Until I was pricked in my heart, convicted of how much I was grumbling about all this hard, dark life I was living in an intensive care unit, away from my children. When, all along, the Lord had provided this way through and would continue to lead me and would never leave me. I confessed, repented, and faced the dark, cold, lonely days of recovery with renewed hope, waiting on the Lord. Trusting and giving thanks in all circumstances, rejoicing that it would give others "ample cause to glory in Christ Jesus, because of my coming to you again."

I was told it would all take time. But, the passing of time is slow when the days are hard and healing is long. Winter dragged on but hope never ran out. 

Spring did come as sure as new seasons always do, and I could have wept to stand helpless and watch the wild rabbits chew off all the young tulip shoots when the long winter finally gave up to warmer days. Only a few tulips had survived.

Flowers fade. Hearts break.

But, there in the darkness, through all the storms, hope is sure.

Even when life doesn't turn up the way we plan, our hope is secure in the One who died, was buried and rose again.

When the apples were red and ripe on the trees, I bought more bulbs to plant in the front garden. Time ticks on, steady. Some days now race by. I thought we were too late to put these bulbs into the ground—September marched past and October refused to stick around any longer than her set 31 days despite my longing for more.

My heart continues to heal the doctor says. The thing we waited for, hoped for, is happening.

Life is hard. Waiting, suffering, healing, yes they are all hard, but there is always hope.

So today, after we heard the results from my latest heart echo, we stirred up the soil in the front garden as the sun gently beat down on our backs like a warm embrace for early November, and we planted.

Her Daddy grabbed the tools and she took hold of the bag of tulip bulbs and buried them in the warm dirt. Fifty bright red blooms shall break through the cold dark earth when another winter melts into another spring.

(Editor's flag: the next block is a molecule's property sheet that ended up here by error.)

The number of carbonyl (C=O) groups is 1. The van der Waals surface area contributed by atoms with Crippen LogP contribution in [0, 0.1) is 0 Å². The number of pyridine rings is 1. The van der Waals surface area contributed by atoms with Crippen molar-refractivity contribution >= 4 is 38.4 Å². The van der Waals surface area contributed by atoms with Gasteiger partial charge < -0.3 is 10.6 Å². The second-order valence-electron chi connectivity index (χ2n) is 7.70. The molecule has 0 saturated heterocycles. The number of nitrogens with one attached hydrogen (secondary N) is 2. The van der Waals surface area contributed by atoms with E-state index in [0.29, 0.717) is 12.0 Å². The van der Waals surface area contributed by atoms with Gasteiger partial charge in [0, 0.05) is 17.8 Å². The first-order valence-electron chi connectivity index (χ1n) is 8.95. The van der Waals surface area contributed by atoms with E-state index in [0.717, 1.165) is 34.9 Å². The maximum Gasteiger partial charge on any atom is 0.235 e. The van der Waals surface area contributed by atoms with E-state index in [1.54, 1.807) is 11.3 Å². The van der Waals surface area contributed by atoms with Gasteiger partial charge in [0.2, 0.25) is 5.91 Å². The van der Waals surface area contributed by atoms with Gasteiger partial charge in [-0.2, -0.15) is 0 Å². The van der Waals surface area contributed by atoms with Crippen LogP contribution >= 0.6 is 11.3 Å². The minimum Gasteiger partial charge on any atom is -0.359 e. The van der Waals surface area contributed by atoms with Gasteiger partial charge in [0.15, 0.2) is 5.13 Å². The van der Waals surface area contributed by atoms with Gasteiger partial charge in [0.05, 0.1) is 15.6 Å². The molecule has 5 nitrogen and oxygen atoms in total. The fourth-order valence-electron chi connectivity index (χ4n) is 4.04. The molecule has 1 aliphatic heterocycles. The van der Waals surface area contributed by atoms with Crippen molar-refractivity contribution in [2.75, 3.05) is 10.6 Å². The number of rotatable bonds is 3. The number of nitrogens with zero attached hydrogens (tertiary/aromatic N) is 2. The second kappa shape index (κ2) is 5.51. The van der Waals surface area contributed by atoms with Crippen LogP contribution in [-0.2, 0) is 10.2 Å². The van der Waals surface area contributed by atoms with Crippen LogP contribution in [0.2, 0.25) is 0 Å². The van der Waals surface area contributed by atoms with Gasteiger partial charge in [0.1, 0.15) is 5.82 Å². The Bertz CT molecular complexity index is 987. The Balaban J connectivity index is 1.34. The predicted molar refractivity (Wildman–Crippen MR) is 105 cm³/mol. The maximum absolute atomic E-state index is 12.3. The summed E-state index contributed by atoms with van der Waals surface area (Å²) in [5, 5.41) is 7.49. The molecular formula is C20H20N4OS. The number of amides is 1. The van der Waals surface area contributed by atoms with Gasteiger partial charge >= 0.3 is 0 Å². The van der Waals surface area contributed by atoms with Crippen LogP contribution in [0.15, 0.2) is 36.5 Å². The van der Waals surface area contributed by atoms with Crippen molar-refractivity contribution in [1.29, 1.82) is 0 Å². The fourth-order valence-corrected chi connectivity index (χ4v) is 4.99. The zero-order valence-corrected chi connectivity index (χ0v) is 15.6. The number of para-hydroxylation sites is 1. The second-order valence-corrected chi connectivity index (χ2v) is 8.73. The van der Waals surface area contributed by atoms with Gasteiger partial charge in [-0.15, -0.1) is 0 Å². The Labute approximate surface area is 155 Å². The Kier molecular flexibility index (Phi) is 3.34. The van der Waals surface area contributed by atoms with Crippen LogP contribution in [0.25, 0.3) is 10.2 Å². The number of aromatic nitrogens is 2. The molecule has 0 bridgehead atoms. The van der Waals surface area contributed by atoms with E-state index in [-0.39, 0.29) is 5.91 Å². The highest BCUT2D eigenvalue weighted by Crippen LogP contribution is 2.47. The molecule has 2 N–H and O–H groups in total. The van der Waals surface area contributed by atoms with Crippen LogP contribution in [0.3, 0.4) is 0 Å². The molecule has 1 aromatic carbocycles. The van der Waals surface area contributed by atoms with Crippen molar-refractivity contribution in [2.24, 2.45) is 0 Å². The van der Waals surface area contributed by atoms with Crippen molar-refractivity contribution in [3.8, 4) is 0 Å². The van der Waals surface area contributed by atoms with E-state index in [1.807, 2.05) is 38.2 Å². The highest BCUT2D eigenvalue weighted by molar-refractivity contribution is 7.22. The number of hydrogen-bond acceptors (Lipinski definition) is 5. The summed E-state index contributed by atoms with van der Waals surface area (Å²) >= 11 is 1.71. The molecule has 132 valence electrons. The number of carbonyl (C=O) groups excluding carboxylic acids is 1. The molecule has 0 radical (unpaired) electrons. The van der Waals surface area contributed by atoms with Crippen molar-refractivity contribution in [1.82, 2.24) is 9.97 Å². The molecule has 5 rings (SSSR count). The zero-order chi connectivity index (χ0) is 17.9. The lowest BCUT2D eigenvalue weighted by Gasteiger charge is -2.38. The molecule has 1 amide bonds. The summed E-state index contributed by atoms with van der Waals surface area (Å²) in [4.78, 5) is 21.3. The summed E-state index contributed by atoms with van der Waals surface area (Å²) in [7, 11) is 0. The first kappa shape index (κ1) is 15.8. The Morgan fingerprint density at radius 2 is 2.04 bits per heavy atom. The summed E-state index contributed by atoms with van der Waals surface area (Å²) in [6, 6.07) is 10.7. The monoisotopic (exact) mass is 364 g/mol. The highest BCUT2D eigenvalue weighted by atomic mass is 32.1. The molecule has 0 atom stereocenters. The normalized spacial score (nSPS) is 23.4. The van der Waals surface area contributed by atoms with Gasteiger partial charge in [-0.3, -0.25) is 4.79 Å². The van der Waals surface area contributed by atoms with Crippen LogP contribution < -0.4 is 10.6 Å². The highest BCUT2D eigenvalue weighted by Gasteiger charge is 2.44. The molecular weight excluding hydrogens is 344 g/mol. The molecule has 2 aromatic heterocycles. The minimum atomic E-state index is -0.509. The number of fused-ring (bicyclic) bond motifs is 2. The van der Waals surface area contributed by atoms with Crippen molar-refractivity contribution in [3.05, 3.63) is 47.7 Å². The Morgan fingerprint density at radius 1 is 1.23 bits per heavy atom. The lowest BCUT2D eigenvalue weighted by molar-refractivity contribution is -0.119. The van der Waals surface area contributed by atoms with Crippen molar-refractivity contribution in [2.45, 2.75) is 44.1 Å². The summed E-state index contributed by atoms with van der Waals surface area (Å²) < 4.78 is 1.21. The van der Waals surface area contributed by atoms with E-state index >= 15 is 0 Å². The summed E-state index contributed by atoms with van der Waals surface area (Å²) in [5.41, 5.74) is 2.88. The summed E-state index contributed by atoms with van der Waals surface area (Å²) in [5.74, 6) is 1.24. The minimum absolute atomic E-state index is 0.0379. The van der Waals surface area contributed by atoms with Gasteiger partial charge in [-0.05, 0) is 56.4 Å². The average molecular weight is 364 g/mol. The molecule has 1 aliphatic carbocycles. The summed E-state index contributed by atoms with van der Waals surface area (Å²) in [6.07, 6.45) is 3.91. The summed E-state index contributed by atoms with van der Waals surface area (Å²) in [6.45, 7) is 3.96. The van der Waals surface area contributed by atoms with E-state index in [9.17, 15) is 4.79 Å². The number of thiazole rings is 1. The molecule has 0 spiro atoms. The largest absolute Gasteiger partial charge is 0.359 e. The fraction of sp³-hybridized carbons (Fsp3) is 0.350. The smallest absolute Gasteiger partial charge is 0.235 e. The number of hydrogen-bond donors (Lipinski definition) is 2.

My son tells me tonight during his second bedtime snack, between bites of apple, "Mom, you how I said last week that I didn't miss you that much last year when you were in the hospital? Well, I did, but I think I was able to go on because God calmed me. If every day I thought about how you could die, I don't think I could have handled it—I wouldn't have been able to eat, I would have been exhausted. But, God helped me."

There is no doubt that dark, uncertain days and hard, heart-breaking circumstances will come. Don't lose heart. Wait. Hope. 

Tuesday, August 18, 2015

The Importance of Building a Bench ~ Simply Tuesday

"When I want to climb the ladder, what if instead I tore the ladder apart and used the wood to build a bench." (Emily P Freeman, Simply Tuesday: Small-Moment Living in a Fast-Moving World)
I've had a lot of practice of small and lonely this past year. A lot of slowing down. I've had a lot of days that feel like Tuesdays. That day that you have to just keep on going, moving forward, when you are not even halfway through the week and you could race on toward the end of the week or actually slow down and appreciate or at least take notice of the small moments that are making up your life.

Cause you are actually alive, waking up each morning and breathing. Do you jump out of bed and head out into the hustle without even realizing you are still here? Living, breathing, moving?

Do you ever consider that every breath you get to take make up your moments? And the harsh reality is that those small moments may be small, but they may also be hard. They may be ordinary, but they may be frustrating and threaten to paralyze you with fear.

I've laboured to breath, and I've struggled to appreciate the small, hard moments.

We are to pour out our lives, and "by the mercies of God, to present [our] bodies as a living sacrifice, holy and acceptable to God, which is [our] spiritual worship." It's the surrender of our lives to our Lord, our adoration of Him with all of our heart, strength, mind, and soul that is our worship.

Some say the story I've been living is an amazing story. And really, because of God's grace, it is. But, I have to admit, when I get lost in the loneliness, and caught in the strongholds of this fast-moving world, well, to me, it's just my life. And I want to scream, "Hello, this is my life we're talking about." My small, ordinary non-flashy moments that are being strung together to make my life. Not some fictional character in a great story to keep you turning the pages to see what will happen to her in the end."  I confess, there are times, when I've thought an entirely different plot line would suit me much better.

"…people don't need fancy and flashy, they probably just want regular. They don't need a fixer, they need a journeyer. They just need to sit on a bench with someone else so they know they are not alone." (Emily P Freeman, Simply Tuesday: Small-Moment Living in a Fast-Moving World)
I've been learning to accept what God has called me to, for His glory.

I've been learning that there are worse things than dying—not really living or staying alive with no real impact and failing to live the abundant life Christ offers.